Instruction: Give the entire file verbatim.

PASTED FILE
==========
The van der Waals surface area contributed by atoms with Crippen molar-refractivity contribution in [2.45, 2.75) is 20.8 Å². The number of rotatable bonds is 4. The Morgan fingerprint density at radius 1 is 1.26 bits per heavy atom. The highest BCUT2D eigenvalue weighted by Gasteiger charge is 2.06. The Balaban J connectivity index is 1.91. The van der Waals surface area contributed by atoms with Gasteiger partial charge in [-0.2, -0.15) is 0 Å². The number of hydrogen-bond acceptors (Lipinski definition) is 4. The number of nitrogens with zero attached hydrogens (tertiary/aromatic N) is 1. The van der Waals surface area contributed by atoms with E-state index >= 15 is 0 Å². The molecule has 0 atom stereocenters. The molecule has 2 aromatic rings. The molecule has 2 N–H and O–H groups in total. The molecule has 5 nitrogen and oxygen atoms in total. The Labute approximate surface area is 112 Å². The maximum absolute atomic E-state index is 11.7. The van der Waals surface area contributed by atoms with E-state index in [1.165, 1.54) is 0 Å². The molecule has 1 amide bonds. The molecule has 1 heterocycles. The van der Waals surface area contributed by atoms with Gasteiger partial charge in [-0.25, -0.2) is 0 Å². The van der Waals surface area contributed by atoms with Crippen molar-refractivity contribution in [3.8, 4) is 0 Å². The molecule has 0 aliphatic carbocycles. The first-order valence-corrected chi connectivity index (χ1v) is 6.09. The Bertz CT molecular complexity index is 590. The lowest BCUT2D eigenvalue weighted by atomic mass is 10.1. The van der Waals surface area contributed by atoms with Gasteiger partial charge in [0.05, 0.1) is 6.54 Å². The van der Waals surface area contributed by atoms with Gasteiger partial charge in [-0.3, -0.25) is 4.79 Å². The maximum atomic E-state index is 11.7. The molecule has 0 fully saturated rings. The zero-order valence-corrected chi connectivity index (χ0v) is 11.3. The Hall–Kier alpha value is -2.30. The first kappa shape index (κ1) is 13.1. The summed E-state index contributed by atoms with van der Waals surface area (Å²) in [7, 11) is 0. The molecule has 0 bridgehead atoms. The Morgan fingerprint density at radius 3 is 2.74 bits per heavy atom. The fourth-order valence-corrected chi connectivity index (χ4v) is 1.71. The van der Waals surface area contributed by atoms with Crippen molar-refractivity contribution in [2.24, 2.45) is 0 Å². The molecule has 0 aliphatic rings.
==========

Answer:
The van der Waals surface area contributed by atoms with Crippen molar-refractivity contribution in [2.45, 2.75) is 20.8 Å². The number of rotatable bonds is 4. The Morgan fingerprint density at radius 1 is 1.26 bits per heavy atom. The highest BCUT2D eigenvalue weighted by Gasteiger charge is 2.06. The Balaban J connectivity index is 1.91. The van der Waals surface area contributed by atoms with Gasteiger partial charge in [-0.2, -0.15) is 0 Å². The number of hydrogen-bond acceptors (Lipinski definition) is 4. The number of nitrogens with zero attached hydrogens (tertiary/aromatic N) is 1. The van der Waals surface area contributed by atoms with E-state index >= 15 is 0 Å². The molecule has 0 atom stereocenters. The molecule has 2 aromatic rings. The molecule has 2 N–H and O–H groups in total. The molecule has 5 nitrogen and oxygen atoms in total. The Labute approximate surface area is 112 Å². The maximum absolute atomic E-state index is 11.7. The van der Waals surface area contributed by atoms with E-state index in [1.165, 1.54) is 0 Å². The molecule has 1 amide bonds. The molecule has 1 heterocycles. The van der Waals surface area contributed by atoms with Gasteiger partial charge in [-0.25, -0.2) is 0 Å². The van der Waals surface area contributed by atoms with Crippen molar-refractivity contribution in [3.8, 4) is 0 Å². The molecule has 0 aliphatic carbocycles. The first-order valence-corrected chi connectivity index (χ1v) is 6.09. The Bertz CT molecular complexity index is 590. The lowest BCUT2D eigenvalue weighted by atomic mass is 10.1. The van der Waals surface area contributed by atoms with Gasteiger partial charge in [0.05, 0.1) is 6.54 Å². The van der Waals surface area contributed by atoms with Gasteiger partial charge in [-0.3, -0.25) is 4.79 Å². The maximum atomic E-state index is 11.7. The molecule has 0 fully saturated rings. The zero-order valence-corrected chi connectivity index (χ0v) is 11.3. The Hall–Kier alpha value is -2.30. The first kappa shape index (κ1) is 13.1. The summed E-state index contributed by atoms with van der Waals surface area (Å²) in [7, 11) is 0. The molecule has 0 bridgehead atoms. The Morgan fingerprint density at radius 3 is 2.74 bits per heavy atom. The fourth-order valence-corrected chi connectivity index (χ4v) is 1.71. The van der Waals surface area contributed by atoms with Crippen molar-refractivity contribution in [2.24, 2.45) is 0 Å². The molecule has 0 aliphatic rings.